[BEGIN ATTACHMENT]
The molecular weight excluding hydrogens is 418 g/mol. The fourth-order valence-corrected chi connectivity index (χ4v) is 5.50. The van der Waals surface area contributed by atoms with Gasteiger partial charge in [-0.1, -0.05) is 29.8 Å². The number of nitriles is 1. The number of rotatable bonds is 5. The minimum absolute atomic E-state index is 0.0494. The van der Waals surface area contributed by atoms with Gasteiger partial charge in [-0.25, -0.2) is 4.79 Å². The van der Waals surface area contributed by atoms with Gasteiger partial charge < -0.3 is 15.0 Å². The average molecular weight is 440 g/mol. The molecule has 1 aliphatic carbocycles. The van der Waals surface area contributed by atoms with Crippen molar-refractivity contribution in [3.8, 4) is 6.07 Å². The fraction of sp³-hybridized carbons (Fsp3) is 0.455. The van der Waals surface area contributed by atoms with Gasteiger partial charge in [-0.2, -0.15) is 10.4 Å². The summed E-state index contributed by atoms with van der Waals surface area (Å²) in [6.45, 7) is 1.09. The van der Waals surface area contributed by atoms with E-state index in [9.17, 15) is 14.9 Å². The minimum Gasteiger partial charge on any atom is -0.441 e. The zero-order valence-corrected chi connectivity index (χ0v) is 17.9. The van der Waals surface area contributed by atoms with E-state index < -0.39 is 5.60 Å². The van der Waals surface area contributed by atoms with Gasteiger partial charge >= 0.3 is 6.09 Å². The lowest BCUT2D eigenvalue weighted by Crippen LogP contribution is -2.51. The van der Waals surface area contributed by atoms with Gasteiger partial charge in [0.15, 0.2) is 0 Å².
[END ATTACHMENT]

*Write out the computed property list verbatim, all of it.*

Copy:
The molecular weight excluding hydrogens is 418 g/mol. The fourth-order valence-corrected chi connectivity index (χ4v) is 5.50. The van der Waals surface area contributed by atoms with Gasteiger partial charge in [-0.1, -0.05) is 29.8 Å². The number of nitriles is 1. The number of rotatable bonds is 5. The minimum absolute atomic E-state index is 0.0494. The van der Waals surface area contributed by atoms with Gasteiger partial charge in [-0.25, -0.2) is 4.79 Å². The van der Waals surface area contributed by atoms with Gasteiger partial charge < -0.3 is 15.0 Å². The average molecular weight is 440 g/mol. The molecule has 1 aliphatic carbocycles. The van der Waals surface area contributed by atoms with Crippen molar-refractivity contribution in [3.8, 4) is 6.07 Å². The fraction of sp³-hybridized carbons (Fsp3) is 0.455. The van der Waals surface area contributed by atoms with Gasteiger partial charge in [-0.2, -0.15) is 10.4 Å². The summed E-state index contributed by atoms with van der Waals surface area (Å²) in [6.45, 7) is 1.09. The van der Waals surface area contributed by atoms with E-state index in [9.17, 15) is 14.9 Å². The minimum Gasteiger partial charge on any atom is -0.441 e. The zero-order valence-corrected chi connectivity index (χ0v) is 17.9. The van der Waals surface area contributed by atoms with E-state index < -0.39 is 5.60 Å². The van der Waals surface area contributed by atoms with Gasteiger partial charge >= 0.3 is 6.09 Å². The lowest BCUT2D eigenvalue weighted by Crippen LogP contribution is -2.51. The van der Waals surface area contributed by atoms with Gasteiger partial charge in [0.15, 0.2) is 0 Å².